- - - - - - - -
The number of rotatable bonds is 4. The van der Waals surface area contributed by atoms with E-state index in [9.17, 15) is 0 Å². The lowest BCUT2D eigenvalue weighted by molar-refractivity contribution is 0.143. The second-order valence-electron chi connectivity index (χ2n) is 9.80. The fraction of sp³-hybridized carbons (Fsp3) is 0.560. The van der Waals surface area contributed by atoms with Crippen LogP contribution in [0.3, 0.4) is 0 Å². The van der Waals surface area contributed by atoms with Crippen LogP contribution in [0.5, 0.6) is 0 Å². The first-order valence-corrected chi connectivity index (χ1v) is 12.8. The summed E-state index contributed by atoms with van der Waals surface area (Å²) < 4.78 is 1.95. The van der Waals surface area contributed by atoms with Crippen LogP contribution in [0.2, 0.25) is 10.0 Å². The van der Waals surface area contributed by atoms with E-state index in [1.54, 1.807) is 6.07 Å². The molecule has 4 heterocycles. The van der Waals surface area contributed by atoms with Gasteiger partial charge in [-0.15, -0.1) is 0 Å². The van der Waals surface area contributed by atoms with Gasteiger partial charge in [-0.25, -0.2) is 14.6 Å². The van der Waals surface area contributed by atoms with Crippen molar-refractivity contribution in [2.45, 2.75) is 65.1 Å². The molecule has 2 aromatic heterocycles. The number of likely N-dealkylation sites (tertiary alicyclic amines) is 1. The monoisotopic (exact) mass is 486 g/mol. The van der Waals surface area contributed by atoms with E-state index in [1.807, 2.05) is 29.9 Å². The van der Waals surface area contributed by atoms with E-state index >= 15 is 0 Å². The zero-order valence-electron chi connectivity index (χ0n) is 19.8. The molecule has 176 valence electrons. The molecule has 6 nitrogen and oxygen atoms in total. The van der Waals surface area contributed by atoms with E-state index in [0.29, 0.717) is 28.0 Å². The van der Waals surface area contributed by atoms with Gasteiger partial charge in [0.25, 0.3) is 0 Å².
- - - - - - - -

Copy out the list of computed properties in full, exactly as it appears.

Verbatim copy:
The number of rotatable bonds is 4. The van der Waals surface area contributed by atoms with E-state index in [9.17, 15) is 0 Å². The lowest BCUT2D eigenvalue weighted by molar-refractivity contribution is 0.143. The second-order valence-electron chi connectivity index (χ2n) is 9.80. The fraction of sp³-hybridized carbons (Fsp3) is 0.560. The van der Waals surface area contributed by atoms with Crippen LogP contribution in [0.3, 0.4) is 0 Å². The van der Waals surface area contributed by atoms with Crippen LogP contribution in [0.5, 0.6) is 0 Å². The first-order valence-corrected chi connectivity index (χ1v) is 12.8. The summed E-state index contributed by atoms with van der Waals surface area (Å²) < 4.78 is 1.95. The van der Waals surface area contributed by atoms with Crippen LogP contribution in [0.2, 0.25) is 10.0 Å². The van der Waals surface area contributed by atoms with E-state index in [1.54, 1.807) is 6.07 Å². The molecule has 4 heterocycles. The van der Waals surface area contributed by atoms with Gasteiger partial charge in [-0.15, -0.1) is 0 Å². The van der Waals surface area contributed by atoms with Gasteiger partial charge in [-0.25, -0.2) is 14.6 Å². The van der Waals surface area contributed by atoms with Crippen molar-refractivity contribution in [2.45, 2.75) is 65.1 Å². The molecule has 2 aromatic heterocycles. The number of likely N-dealkylation sites (tertiary alicyclic amines) is 1. The monoisotopic (exact) mass is 486 g/mol. The van der Waals surface area contributed by atoms with E-state index in [1.807, 2.05) is 29.9 Å². The van der Waals surface area contributed by atoms with E-state index >= 15 is 0 Å². The zero-order valence-electron chi connectivity index (χ0n) is 19.8. The molecule has 176 valence electrons. The molecule has 6 nitrogen and oxygen atoms in total. The van der Waals surface area contributed by atoms with E-state index in [0.29, 0.717) is 28.0 Å². The van der Waals surface area contributed by atoms with Gasteiger partial charge in [0.25, 0.3) is 0 Å².